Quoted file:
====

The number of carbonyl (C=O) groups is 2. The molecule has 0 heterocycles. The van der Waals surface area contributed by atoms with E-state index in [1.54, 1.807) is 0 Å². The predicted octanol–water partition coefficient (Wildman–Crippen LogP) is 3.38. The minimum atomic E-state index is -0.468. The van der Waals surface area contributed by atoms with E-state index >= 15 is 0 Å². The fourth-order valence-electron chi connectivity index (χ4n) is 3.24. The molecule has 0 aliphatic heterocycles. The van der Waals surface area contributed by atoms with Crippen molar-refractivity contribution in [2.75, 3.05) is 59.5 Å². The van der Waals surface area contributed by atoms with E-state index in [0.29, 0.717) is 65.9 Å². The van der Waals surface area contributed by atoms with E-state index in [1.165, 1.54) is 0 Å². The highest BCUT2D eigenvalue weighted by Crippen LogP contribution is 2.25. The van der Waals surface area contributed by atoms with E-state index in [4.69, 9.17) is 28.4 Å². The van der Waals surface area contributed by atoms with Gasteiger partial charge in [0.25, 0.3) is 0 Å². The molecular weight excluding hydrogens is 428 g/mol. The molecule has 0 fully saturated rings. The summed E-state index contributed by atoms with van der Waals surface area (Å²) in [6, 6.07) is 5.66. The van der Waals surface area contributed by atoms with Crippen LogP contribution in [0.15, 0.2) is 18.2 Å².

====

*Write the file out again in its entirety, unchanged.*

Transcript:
The number of carbonyl (C=O) groups is 2. The molecule has 0 heterocycles. The van der Waals surface area contributed by atoms with E-state index in [1.54, 1.807) is 0 Å². The predicted octanol–water partition coefficient (Wildman–Crippen LogP) is 3.38. The minimum atomic E-state index is -0.468. The van der Waals surface area contributed by atoms with E-state index >= 15 is 0 Å². The fourth-order valence-electron chi connectivity index (χ4n) is 3.24. The molecule has 0 aliphatic heterocycles. The van der Waals surface area contributed by atoms with Crippen molar-refractivity contribution in [2.75, 3.05) is 59.5 Å². The van der Waals surface area contributed by atoms with E-state index in [0.29, 0.717) is 65.9 Å². The van der Waals surface area contributed by atoms with E-state index in [1.165, 1.54) is 0 Å². The highest BCUT2D eigenvalue weighted by Crippen LogP contribution is 2.25. The van der Waals surface area contributed by atoms with E-state index in [4.69, 9.17) is 28.4 Å². The van der Waals surface area contributed by atoms with Gasteiger partial charge in [0.25, 0.3) is 0 Å². The molecular weight excluding hydrogens is 428 g/mol. The molecule has 0 fully saturated rings. The summed E-state index contributed by atoms with van der Waals surface area (Å²) in [6, 6.07) is 5.66. The van der Waals surface area contributed by atoms with Crippen LogP contribution in [0.15, 0.2) is 18.2 Å².